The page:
After the death of Nanock, the Shikhs had successively for their leaders Anghudu, Amaradasu, Ramdasu, Arj unu, Hurree Govindu, Harra Rayu, Hurreekissen, Teg Bahadur, and Govindu Singh. These leaders, sometimes molested and sometimes unopposed by the Mogul emperors of Dehli, continued to increase their followers, till Govindu Singh, in consequence of his two sons having been barbarously put to death in cold blood by the governor of Sirhend, mustered the Shikhs and attacked the Mahomedans, all of whom, of every age and sex that fell into their hands, were immediately massacred. This person possessed more of the character of a military chief than of that of the leader of areligious sect: he made many alterations in the established institutions of his predecessors, better adapted to the martial spirit which he had laboured to infuse into the minds of his adherents. On his death, which was caused by assassination in 1708, he limited the number of the Shikh priests to ten ; in consequence of which no successor was appointed to him. Bunda, one of his disciples, however, raised a force, and committed many predatory attacks on the Mahomedans, which were accompanied by the utmost cruelty and rapacity. His successes drew to his standard a large body of the Shikhs; but the Moguls, after some desperate and sanguinary conflicts, at length overpowered them, and they were only saved from destruction by the death of the emperor Bahadur Shah. The weakness and disasters of the succeeding reign checked the progress of active pursuit; but persecution still continued, and the Shikhs were obliged to seek safety in concealment. At length they emerged from their hiding-places, but were again defeated, and compelled to fly to the recesses of the wild and mountainous country, or, to save their lives, to exteriorly renounce their religion, and profess themselves to be Mussulmen.
Very little was known of the Shikhs for more than a quarter of a century, and the name of the sect was almost unheard of in the Mogul territories. But this bold and daring people were only overpowered, not subdued. Again, the distractions of the Mogul empire enabled them to emerge from their mountain fastnesses. Sanguinary battles both with the Moguls and ‘Afghans, which lasted for a long series of years, and in which both parties exercised the most monstrous barbarities against each other, ensued: but victory, after having often wavered, finally crowned the standard of the Shikhs, and established the once pious followers of Nanock, and the subsequently adventurous, but lawless, bands of Govindu and his successors in arms, as one of the most powerful and warlike states of northern Hindustan. These people are brave, hardy, active, singularly abstemious, and capable of undergoing extraordinary fatigue: their cavalry, according to Mr. Foster, from whose travels I have abstracted much of this account, have been known to march forty or fifty miles a day for several successive days. Bread baked in ashes, and‘ tares and vetches parched, are commonly their only food.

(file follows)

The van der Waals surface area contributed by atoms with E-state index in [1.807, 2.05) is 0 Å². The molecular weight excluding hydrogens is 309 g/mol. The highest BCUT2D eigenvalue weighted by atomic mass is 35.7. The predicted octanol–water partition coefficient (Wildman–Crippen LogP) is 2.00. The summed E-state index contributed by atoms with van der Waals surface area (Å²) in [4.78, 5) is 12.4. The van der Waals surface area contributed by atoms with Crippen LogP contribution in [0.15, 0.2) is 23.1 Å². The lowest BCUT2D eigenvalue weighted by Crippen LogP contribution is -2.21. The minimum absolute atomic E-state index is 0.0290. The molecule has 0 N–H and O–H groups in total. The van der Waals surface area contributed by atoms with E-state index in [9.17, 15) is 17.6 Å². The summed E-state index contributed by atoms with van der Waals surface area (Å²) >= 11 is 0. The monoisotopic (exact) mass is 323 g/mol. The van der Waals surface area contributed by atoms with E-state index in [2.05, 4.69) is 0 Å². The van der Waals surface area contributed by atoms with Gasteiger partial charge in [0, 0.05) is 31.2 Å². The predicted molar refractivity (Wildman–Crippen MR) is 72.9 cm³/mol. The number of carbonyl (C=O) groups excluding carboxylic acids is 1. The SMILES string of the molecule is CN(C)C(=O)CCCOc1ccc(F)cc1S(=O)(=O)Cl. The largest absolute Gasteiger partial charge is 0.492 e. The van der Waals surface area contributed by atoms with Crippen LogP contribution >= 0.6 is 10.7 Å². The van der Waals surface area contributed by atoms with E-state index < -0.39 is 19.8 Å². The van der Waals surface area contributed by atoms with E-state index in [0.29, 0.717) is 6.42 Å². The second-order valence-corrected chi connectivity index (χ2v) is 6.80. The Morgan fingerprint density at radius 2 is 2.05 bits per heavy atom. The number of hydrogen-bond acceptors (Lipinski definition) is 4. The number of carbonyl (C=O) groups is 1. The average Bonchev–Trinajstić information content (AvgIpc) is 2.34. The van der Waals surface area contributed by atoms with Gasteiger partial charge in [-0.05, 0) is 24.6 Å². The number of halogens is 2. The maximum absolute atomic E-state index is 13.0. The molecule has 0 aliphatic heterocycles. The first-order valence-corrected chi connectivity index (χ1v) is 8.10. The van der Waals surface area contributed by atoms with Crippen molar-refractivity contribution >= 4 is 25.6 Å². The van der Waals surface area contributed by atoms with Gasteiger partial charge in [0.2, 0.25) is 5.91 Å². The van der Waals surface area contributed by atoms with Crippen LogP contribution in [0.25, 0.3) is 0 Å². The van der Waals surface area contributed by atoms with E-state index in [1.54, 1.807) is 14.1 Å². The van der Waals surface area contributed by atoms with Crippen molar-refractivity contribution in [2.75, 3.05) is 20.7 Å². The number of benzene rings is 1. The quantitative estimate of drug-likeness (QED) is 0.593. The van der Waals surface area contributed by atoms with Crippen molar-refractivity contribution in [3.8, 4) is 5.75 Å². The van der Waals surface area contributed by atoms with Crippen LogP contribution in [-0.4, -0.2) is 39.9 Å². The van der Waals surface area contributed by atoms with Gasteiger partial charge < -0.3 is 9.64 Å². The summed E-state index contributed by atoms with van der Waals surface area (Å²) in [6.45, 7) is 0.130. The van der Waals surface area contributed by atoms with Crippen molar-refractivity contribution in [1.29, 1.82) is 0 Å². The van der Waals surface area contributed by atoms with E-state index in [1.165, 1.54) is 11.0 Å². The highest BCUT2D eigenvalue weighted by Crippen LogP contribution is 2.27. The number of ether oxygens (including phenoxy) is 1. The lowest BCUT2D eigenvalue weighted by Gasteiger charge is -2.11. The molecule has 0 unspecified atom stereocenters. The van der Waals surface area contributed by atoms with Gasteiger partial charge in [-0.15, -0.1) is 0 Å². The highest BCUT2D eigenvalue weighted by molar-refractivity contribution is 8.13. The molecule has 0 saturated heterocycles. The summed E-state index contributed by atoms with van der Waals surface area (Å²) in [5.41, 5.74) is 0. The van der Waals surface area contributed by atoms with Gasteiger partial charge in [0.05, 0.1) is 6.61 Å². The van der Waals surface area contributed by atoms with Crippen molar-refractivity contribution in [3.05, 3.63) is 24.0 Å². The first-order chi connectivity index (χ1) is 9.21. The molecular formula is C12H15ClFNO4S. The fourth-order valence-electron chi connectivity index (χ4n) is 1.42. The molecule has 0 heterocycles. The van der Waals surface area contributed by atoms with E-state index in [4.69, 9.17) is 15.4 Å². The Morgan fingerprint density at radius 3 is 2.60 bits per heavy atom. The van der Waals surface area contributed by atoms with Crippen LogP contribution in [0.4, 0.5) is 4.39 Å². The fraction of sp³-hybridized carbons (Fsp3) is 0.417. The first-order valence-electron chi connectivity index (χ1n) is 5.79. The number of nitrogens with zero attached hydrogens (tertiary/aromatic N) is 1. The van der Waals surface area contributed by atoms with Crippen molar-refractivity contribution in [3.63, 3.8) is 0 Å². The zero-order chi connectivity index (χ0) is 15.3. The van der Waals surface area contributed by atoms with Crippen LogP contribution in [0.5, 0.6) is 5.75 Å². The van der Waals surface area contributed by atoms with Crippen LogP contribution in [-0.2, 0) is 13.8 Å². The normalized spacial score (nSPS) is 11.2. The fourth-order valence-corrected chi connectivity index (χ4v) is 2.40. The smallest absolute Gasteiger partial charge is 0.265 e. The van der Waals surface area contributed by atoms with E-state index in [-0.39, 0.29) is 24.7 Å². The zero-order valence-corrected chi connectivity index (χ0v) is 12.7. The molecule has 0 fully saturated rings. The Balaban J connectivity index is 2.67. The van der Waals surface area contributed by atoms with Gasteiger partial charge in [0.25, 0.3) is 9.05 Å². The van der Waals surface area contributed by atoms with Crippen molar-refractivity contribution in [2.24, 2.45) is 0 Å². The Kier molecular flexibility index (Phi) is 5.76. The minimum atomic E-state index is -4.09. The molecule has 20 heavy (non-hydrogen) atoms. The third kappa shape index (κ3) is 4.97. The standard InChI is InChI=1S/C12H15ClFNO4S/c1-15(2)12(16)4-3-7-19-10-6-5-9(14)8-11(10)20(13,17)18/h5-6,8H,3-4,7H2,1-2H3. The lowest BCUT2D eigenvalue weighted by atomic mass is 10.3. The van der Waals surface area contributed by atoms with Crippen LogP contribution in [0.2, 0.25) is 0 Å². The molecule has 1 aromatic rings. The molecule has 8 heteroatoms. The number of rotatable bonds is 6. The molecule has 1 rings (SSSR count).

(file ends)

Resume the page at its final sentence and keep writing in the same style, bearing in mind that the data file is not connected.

The Shikhs are now divided into two great sects: one, the followers of the more simple doctrines of N anock, are termed Kulasas; the other, the martial adherents of Govindu Singh, are called Khalsas: the latter principally inhabit the Punjab. These sects are governed by separate leaders, some of whom command two or three thousand men, others ten or twelve thousand, and others armies of considerable strength.’ The assembly of the confederated chiefs is termed the Gurumuta, or great council of the Shikhs; which is called together only in cases of emergency wherein the general body of the nation is concerned. On these occasions every one is expected to lay aside all private considerations, and to have his proceedings regulated alone by the welfare of his country, and the interests of his religion.
Sir John Malcolm, in his admirable sketch of the history of the Shikhs, has stated, that these councils, which are held at Amrita Suru, are convened by the ukalees, a sort of militant priests, who have the direction of all religious affairs at that place. They wear chequered clothes, and bangles or bracelets of steel round their wrists, initiate converts, and have almost the sole direction of religious ceremonies at Amrita Suru, where they
" Runghit Singh is said to possess a force of 100,000 men.